The philosopher contemplates his burnt wings
- The Collected Papers of Bertrand Russell. Vol. VII: Theory of Knowledge: The 1913 Manuscript edited by Elizabeth Ramsden Eames and Kenneth Blackwell
Allen and Unwin, 258 pp, £35.00, May 1984, ISBN 0 04 920073 9
- Freedom and Morality, and Other Essays by A.J. Ayer
Oxford, 182 pp, £15.00, June 1984, ISBN 0 19 824731 1
- More of My Life by A.J. Ayer
Collins, 224 pp, £12.95, September 1984, ISBN 0 00 217003 5
The seventh volume of Russell’s Collected Papers contains the core of a book which he never completed. He stopped working on it, probably because he felt that he could not honestly go on. He had hoped that Wittgenstein would approve of what he had been writing, but when they met in May 1913, Wittgenstein told him that it was all wrong, and, as Russell admitted to Ottoline Morrell, he did not know how to answer Wittgenstein’s objections. He never published the whole of what he had written, and it is likely that what he did publish was the part that did not particularly interest Wittgenstein, while he suppressed the part on which the fire of Wittgenstein’s criticisms had been concentrated.
The confrontation must have been a scene of a kind that seldom occurs in the history of philosophy – brief and decisive. Russell had been looking forward to collaborating with Wittgenstein, who had arrived in Cambridge the year before in order to learn the philosophy of mathematics from him. It soon became clear that, if they worked together, it would be as equals rather than as tutor and pupil. When Russell showed Wittgenstein the book that he was writing, Wittgenstein produced for his inspection a manuscript of a very different character, Notes on Logic. Russell’s book is obviously a product of the English intellectual establishment and the line of his argument is smooth, flowing and confident, while Wittgenstein’s writing is more staccato and inspirational, a disclosure of thoughts shaped by a different tradition.
They disagreed about a fundamental problem in the theory of language. Many words get their meanings by tagging things in the way that names tag them. How, then, is it that some combinations of these words make sense while others do not? It is easy enough to produce examples of both kinds of combination, but quite another matter to produce a theory about them. The situation is typical of philosophy: we are confronted by an end-game problem and there do not seem to be enough pieces left on the board for its solution. To theorise is to make an explanatory move, but in this case it does not look as if there is anywhere to go.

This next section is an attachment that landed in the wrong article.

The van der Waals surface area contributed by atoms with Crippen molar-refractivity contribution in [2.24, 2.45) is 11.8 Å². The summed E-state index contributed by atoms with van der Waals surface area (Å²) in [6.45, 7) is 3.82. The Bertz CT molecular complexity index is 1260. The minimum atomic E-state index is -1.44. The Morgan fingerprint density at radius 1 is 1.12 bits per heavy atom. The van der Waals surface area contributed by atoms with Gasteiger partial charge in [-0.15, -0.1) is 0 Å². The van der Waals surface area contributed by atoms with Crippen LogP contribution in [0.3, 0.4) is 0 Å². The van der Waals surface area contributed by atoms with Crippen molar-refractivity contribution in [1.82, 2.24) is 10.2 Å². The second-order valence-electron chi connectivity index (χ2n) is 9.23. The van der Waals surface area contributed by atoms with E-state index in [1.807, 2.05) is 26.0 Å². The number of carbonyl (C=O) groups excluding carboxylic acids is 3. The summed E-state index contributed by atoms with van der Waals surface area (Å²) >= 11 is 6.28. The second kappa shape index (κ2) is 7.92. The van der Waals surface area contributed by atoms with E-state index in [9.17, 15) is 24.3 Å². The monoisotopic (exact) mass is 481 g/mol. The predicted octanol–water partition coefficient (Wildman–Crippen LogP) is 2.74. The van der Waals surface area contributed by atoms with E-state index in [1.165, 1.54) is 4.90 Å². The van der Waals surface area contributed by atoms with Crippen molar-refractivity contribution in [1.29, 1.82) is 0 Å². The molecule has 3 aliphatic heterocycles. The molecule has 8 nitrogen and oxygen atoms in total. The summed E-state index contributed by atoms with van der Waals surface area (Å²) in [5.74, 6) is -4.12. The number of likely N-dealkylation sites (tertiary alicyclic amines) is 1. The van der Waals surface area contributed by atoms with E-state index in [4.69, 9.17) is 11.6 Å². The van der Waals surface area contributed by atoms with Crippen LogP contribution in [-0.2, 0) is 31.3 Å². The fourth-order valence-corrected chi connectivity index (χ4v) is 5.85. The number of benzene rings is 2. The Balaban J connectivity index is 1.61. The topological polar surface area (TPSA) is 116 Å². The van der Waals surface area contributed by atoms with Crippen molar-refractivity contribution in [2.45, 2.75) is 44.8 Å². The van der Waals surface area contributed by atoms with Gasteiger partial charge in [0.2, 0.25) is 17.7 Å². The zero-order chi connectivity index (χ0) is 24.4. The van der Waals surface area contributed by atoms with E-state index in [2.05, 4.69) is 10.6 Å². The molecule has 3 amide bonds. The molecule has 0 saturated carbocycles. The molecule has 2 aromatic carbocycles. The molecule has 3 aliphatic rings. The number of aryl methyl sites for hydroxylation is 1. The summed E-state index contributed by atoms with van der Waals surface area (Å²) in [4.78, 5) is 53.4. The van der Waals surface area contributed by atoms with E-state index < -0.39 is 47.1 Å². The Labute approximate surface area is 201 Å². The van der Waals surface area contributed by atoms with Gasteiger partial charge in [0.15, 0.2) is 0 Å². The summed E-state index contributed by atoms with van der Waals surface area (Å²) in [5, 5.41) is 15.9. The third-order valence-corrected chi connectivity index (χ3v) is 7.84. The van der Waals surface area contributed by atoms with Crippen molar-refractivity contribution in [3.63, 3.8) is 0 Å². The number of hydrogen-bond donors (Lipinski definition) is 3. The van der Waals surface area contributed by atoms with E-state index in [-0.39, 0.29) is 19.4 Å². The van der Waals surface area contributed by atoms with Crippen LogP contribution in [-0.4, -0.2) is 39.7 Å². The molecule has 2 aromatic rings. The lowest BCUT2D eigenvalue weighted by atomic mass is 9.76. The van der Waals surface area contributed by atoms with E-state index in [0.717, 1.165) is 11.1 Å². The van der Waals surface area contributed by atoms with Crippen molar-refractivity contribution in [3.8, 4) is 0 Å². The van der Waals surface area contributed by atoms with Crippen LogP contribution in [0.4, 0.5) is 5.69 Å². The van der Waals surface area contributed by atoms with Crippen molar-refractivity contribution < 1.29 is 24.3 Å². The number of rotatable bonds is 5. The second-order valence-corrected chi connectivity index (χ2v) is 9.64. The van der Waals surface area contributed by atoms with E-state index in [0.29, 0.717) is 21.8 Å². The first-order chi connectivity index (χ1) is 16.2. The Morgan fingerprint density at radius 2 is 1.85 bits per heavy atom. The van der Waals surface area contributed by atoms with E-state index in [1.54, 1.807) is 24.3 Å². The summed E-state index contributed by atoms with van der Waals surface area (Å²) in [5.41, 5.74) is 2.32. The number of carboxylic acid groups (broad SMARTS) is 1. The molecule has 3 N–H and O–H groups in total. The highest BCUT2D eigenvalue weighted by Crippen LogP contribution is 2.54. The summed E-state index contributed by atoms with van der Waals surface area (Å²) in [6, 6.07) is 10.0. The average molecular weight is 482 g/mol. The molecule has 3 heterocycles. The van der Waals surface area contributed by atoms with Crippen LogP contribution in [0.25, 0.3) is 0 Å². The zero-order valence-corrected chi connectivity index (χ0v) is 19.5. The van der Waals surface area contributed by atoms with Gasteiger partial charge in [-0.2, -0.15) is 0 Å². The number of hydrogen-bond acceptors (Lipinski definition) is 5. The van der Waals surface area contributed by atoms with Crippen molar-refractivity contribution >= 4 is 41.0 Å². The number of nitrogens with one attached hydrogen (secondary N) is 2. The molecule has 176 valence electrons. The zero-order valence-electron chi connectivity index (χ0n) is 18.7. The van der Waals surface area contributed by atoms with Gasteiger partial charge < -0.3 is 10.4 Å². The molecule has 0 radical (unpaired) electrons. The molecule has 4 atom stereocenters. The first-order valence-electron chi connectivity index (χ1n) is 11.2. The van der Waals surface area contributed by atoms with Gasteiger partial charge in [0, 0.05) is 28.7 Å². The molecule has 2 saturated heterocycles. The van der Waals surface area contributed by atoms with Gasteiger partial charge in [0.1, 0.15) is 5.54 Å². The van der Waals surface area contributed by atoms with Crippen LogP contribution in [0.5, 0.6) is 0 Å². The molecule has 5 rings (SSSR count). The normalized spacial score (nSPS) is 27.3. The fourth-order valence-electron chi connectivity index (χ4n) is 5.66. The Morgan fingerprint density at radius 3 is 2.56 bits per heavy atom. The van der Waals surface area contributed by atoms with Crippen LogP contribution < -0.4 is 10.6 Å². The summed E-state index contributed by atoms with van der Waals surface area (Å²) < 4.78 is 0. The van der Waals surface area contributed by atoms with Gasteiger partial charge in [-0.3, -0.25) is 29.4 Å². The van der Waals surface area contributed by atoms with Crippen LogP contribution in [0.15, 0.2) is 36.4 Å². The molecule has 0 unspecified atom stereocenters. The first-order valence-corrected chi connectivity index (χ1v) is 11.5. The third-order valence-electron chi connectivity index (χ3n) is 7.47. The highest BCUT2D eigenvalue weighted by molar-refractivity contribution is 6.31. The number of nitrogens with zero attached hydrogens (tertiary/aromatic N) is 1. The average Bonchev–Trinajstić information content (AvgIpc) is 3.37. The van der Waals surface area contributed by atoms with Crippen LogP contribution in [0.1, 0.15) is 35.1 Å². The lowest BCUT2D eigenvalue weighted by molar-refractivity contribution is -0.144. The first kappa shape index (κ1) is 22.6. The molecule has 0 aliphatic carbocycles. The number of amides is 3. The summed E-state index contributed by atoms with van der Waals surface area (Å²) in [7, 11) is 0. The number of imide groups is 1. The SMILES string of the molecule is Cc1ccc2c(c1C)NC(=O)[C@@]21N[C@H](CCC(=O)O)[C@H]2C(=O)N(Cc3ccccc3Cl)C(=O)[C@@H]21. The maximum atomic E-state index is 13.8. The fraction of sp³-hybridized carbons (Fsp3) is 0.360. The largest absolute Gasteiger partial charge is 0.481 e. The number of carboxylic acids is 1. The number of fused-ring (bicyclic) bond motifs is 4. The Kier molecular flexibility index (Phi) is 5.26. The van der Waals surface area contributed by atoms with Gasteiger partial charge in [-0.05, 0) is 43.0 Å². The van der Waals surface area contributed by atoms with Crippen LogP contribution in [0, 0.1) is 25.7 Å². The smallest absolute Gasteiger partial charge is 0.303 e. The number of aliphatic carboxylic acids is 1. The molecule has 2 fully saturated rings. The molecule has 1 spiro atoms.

Russell was a realist, and his instinctive response to this sort of difficulty was to invoke a new kind of thing. Now if he had been doing science, there would have been an agreed way of establishing the existence of a thing of a new kind. But it was not science and he had to appeal to the same realist instinct in us. Of course, we must be careful not to go too far in multiplying entities: our sense of reality must be what he called ‘robust’. But the real question here is whether our so-called sense of reality is anything more than a shared taste for a certain style of explanation.
What has to be explained is the evident fact that only certain combinations of words make sense. It is immediately plausible, but no real advance, to suggest that the reason is that the things tagged by them can be combined in corresponding ways in reality. The difficulty begins when we ask how such possibilities exist in the nature of things. Russell’s first step is to bring in the concept of structure. When a possibility is realised, we have an actual structure. That is simply a geometrical way of saying that we have a fact. His theory begins to gather momentum when he points out, quite correctly, that the possibility of the structure existed before it was realised. He then calls this possibility a ‘form’, and he claims that nature contains not only things tagged by words but also forms, which he saw as a set of stencils into which things can be slotted.